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According to some enthusiasts, 3-D printing is something like a cross between Harry Potter's wand and R2D2, the good-natured handyman robot from Star Wars. NASA is reportedly funding research on printing space-traveling pizzas. Architects, tired of just churning out scale models, aim to 3-D print an entire skyscraper (there are already 3D-printed houses). A scientist's TED talk envisions printing spare human kidneys.
While big innovation usually comes at a hefty investment, smaller businesses have also been taking advantage of 3-D printing technology without sacrificing their bottom line. If you're considering 3-D printing for your business, here's what you need to know about the investment, what it can do for you and how it can benefit business.
Is a 3-D printer a realistic investment?
The current reality for small businesses and entrepreneurs is rather more modest than the technology it would take to print space pizza. You can buy a 3-D printer from manufacturers like MakerBot or 3D Systems for about $2,000 these days. But their capacities are currently limited to small plastic models (10-by-8-by-6 inches), and are geared toward the inveterate tinkerer who wants to spend a lot of time with it (and is not flummoxed by break-downs and malfunctions). One model recommended for small business, with a wider choice of materials and much-needed tech backup, costs $10,000 -- not an impulse investment.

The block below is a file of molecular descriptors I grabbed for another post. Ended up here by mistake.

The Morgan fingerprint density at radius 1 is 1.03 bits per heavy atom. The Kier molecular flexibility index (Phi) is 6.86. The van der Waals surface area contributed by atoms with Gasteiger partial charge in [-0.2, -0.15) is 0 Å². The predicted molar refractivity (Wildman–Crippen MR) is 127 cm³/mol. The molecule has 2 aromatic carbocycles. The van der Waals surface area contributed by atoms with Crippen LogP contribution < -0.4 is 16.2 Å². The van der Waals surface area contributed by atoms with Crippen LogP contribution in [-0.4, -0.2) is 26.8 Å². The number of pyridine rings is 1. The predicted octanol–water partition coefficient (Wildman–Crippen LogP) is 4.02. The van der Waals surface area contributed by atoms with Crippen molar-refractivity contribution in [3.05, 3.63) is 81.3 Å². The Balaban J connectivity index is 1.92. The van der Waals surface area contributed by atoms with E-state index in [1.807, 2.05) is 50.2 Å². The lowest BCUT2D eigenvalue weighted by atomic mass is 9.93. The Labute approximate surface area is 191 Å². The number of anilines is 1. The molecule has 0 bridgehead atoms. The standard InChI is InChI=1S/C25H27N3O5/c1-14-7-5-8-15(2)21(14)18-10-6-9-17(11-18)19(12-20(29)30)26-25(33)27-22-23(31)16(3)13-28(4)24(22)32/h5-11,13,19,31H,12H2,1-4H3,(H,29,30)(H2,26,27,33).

How do 3-D printers work their magic?
Just like an old ink-jet printer with its array of multi-colored cartridges, 3-D printers also come with cartridges, only they're filled with liquid or powdered plastics. They include a heating mechanism to transform that liquid or powder into solid form, and "arms" to mold it to the specifications of the submitted design. More advanced 3-D printers incorporate lasers for greater speed and versatility, and can mold metals and other materials, but the price can rapidly advance to beyond most small businesses' budgets.
How do they benefit business?
3-D printing is a great boon for manufacturers, particularly manufacturers of small objects or components. The technology enables them to experiment with different models and prototypes, more or less as easily as reprinting a page of text after changing one sentence. A perfect example is New York-based Spuni, which produces plastic baby spoons. CEO Marcel Botha told CNN that by using an off-the-shelf $2,000 3-D printer he could knock out prototypes for $5 each, compared to the traditional outsourcing cost of $50.
Another small business growing big with the help of 3-D printing is Olloclip, a California-based company that makes a snap-on camera accessory for iPhones. This involves a lot more than molding plastic, and chief executive Patrick O'Neill told Entrepreneur magazine he has invested $50,000 in 3-D printers, which is paying back handsomely. While Olloclip, like Spuni, farms out its completed designs to traditional manufacturers, 3-D printing allows Olloclip to respond much more quickly to Apple's blistering development pace.
However, it may be a bit of a leap from these disciplined examples to the idea that any small business can churn out fantasy products for a reasonable price; 3-D printing is indeed a stunning technological advance with amazing potential, but unless you're an Etsy seller, it isn't magic just yet.
Luckily, a brace of middlemen have sprung up to help small businesses get their feet wet; you can simply send them a design for 3-D printing and have it printed on their equipment. The most prominent is Shapeways.com, located in New York. Competitors include Sculpteo.com and Ponoko.com. These sites also allow users to sell their wares once they are printed, turning Shapeways into a sort of online global crafts fair, where artisans offer custom-sculpted specialties from earrings to out-of-stock Lego pieces.
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Craig Mellow is a freelance journalist in New York City, specializing in financialmarkets and energy.